Tun: Older people are resistant to changes, they are very resistant, they cannot believe what we can do with today’s telephone for example. Before, when you want to record things, we have a tape recorder, a very big machine and you know that it is being recorded on the tape. Before, it was recorded in the record, the usual round record we use for our gramophones. From gramophone to tape is not too big a change, but now there is no tape, just a small piece of instrument and it records everything and memorises everything. So for old people, it’s very difficult to accept that this is possible. We need to re-train old people to accept new technologies, especially those relevant to management of old age. For example, if they cannot move, we have this signal or bell which is not connected to any wire, so they can call for help as quickly as possible and there should be modification of the designs for our toilets and all that so that they suit the needs of old age. As you know for the disabled, the toilets have got these rails that you can hold on to….that will reduce the need to always depend on other people. They can still do a lot of things, for example, if they want to move in a supermarket, they can have a wheelchair that is controlled by electricity. And all you have to do is press a button and it can turn corners and all that. So all these things are devised to cater for old age and with the technology that we have now I think we can provide a lot more to ease the life of old people. Now you can even well talk to a machine and the machine will respond. If you can’t move you can talk, if you can’t talk…then you have to make use of your fingers, even your legs can be used.
Q: Digital technology is supposed to lead to a paperless society…but I notice that no the need for paper seems to be increasing. For instance, for our magazine, people still want to read the printed version rather than using laptops or smartphones, accessing the Internet and things like that. So in other words, there is a need for a rethinking of this paperless society.
Tun: There is no doubt we are using less hard copy, we are using the smartphones and all the other gadgets and computers to read even the latest news. In fact the devices give you (information) immediately just as it happens. So more and more young people are turning to these gadgets, they don’t want to read and the printed words are not something they’d like to see, having to hold up a book and all that. As people age, the use of paper will also will be reduced. But the younger generation are the ones who are embracing technology…digital age and they know that if you want to buy something, you just press a few button on your phone, you have a list of the products, you choose the products, you can immediately order whereby the products will be sent to you and you need to pay electronically. So paper is not involved, no cheques are signed. Overtime the use of paper will diminish.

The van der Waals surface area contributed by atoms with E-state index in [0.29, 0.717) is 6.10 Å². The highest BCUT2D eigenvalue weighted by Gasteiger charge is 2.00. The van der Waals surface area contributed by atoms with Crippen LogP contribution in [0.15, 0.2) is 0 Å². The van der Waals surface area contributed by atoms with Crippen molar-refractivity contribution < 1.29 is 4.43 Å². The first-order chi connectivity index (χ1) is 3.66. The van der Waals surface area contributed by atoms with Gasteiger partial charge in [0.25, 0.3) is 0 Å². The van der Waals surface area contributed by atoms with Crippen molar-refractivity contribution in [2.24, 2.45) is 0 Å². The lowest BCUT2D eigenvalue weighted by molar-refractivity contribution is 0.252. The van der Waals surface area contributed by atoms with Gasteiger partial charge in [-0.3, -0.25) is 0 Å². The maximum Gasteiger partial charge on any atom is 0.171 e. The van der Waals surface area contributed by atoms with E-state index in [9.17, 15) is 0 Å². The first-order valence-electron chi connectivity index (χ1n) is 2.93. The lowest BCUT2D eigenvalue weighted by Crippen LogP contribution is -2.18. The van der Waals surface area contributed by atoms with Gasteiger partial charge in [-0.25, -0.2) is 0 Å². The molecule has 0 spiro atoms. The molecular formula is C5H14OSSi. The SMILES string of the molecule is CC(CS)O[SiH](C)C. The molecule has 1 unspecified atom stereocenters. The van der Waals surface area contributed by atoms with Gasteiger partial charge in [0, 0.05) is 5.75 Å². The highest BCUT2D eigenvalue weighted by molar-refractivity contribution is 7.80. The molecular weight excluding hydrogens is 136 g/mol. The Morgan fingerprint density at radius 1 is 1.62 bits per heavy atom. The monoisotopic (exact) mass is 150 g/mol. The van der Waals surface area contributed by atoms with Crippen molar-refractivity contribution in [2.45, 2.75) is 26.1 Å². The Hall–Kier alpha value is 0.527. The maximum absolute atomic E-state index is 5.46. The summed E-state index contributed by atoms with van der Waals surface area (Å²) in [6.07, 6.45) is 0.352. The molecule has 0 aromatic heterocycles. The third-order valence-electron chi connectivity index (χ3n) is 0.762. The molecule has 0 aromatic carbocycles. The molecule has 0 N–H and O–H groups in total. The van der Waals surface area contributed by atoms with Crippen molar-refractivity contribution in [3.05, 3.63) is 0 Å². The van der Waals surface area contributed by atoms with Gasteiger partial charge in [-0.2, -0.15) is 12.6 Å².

Q: I would like to ask you about the third car project. As an engineer, I understand what you are after, but they are many negative reaction to it. I believe that you need a good group of people who are really supportive and this group could be MIGHT, the Malaysian Industry-Government Group for High Technology, that can really get what you have in mind moving by getting various organisations, the government, the universities, the industry to really work together. MIGHT has been quite dormant for the past number of years. Are you going to reactivate it?
Tun: We have been given a briefing and I think MIGHT can play a big role to explain to people and to support industries. Industries can grow only when people accept them. The normal person is the consumer. All he wants is to have goods that are cheap and are of good quality. And he thinks that imported goods are better, coming from the well known countries. But if you do this, then you become only a consumer and you need money. If there are no jobs created, then very quickly your money will be finished. Then you have no money to buy imported goods. But when you have local industries which create jobs, we will earn money then they can afford to buy goods. Should they buy foreign goods or local goods? That depends on the policy. The consumers just want to buy cheaper goods. The government has to think about the development of the country. And the development of the country must include the capacity to produce things by yourself. If you are buying from outside then the money is flowing out. By producing (things) yourself, the money is staying in and you can even bring money in through export so the government’s view of things is quite different from the consumers’ view. The government feels the need for us to acquire engineering capability. Engineering here means that you have to produce things for yourself and manufacture, produce and sell goods to other countries so that there is an in-flow of money. Out flowing money is very bad for the country, that’s the government’s way of thinking. The consumers’ way of thinking is quite different . That is why they object to having a third car (project) because may be you need to impose taxes to protect the infant industry. But if you look at some countries that have become very well known for their engineering capability, manufacturing (prodects) like Japan, South Korea and China now, you see that they are keen to produce things, not to buy things from outside. They want to produce things and export what they produce to earn money, with in-flow of funds, so these countries can progress. The countries that say we cannot do these things, we better buy this things, they will never make progress.